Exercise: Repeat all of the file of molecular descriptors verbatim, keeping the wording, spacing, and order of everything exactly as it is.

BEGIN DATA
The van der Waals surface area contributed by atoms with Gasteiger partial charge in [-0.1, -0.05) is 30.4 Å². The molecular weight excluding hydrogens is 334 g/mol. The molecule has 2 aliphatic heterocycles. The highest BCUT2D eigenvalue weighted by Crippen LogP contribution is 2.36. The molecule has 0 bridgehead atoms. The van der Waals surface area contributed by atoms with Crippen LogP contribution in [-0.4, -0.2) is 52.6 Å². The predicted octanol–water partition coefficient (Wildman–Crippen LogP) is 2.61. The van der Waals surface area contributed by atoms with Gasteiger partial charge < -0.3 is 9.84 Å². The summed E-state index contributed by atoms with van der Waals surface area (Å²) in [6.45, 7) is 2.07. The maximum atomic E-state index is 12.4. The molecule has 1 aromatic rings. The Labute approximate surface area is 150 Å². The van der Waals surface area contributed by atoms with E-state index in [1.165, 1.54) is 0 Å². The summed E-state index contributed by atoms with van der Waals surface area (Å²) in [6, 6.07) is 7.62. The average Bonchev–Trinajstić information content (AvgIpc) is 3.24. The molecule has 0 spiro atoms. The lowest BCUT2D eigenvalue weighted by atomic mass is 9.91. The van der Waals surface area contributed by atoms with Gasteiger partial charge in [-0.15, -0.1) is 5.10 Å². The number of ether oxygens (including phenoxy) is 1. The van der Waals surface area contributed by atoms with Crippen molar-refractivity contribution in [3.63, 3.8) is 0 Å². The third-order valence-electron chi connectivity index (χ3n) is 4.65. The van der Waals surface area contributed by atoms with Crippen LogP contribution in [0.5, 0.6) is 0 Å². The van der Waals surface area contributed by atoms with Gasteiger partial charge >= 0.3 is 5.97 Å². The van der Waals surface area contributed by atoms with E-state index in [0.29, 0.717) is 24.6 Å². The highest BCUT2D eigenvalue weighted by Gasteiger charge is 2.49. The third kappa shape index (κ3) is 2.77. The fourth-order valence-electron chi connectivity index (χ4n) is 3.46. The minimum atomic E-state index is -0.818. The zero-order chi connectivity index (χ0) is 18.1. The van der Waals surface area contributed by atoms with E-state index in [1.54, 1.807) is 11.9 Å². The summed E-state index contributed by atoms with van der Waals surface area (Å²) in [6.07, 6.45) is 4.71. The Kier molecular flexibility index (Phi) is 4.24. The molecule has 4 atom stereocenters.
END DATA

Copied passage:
The van der Waals surface area contributed by atoms with Gasteiger partial charge in [-0.1, -0.05) is 30.4 Å². The molecular weight excluding hydrogens is 334 g/mol. The molecule has 2 aliphatic heterocycles. The highest BCUT2D eigenvalue weighted by Crippen LogP contribution is 2.36. The molecule has 0 bridgehead atoms. The van der Waals surface area contributed by atoms with Crippen LogP contribution in [-0.4, -0.2) is 52.6 Å². The predicted octanol–water partition coefficient (Wildman–Crippen LogP) is 2.61. The van der Waals surface area contributed by atoms with Gasteiger partial charge < -0.3 is 9.84 Å². The summed E-state index contributed by atoms with van der Waals surface area (Å²) in [6.45, 7) is 2.07. The maximum atomic E-state index is 12.4. The molecule has 1 aromatic rings. The Labute approximate surface area is 150 Å². The van der Waals surface area contributed by atoms with E-state index in [1.165, 1.54) is 0 Å². The summed E-state index contributed by atoms with van der Waals surface area (Å²) in [6, 6.07) is 7.62. The average Bonchev–Trinajstić information content (AvgIpc) is 3.24. The molecule has 0 spiro atoms. The lowest BCUT2D eigenvalue weighted by atomic mass is 9.91. The van der Waals surface area contributed by atoms with Gasteiger partial charge in [-0.15, -0.1) is 5.10 Å². The number of ether oxygens (including phenoxy) is 1. The van der Waals surface area contributed by atoms with Crippen molar-refractivity contribution in [3.63, 3.8) is 0 Å². The third-order valence-electron chi connectivity index (χ3n) is 4.65. The van der Waals surface area contributed by atoms with Crippen LogP contribution in [0.5, 0.6) is 0 Å². The van der Waals surface area contributed by atoms with Gasteiger partial charge >= 0.3 is 5.97 Å². The van der Waals surface area contributed by atoms with E-state index in [0.29, 0.717) is 24.6 Å². The highest BCUT2D eigenvalue weighted by Gasteiger charge is 2.49. The third kappa shape index (κ3) is 2.77. The fourth-order valence-electron chi connectivity index (χ4n) is 3.46. The minimum atomic E-state index is -0.818. The zero-order chi connectivity index (χ0) is 18.1. The van der Waals surface area contributed by atoms with E-state index in [1.54, 1.807) is 11.9 Å². The summed E-state index contributed by atoms with van der Waals surface area (Å²) in [6.07, 6.45) is 4.71. The Kier molecular flexibility index (Phi) is 4.24. The molecule has 4 atom stereocenters.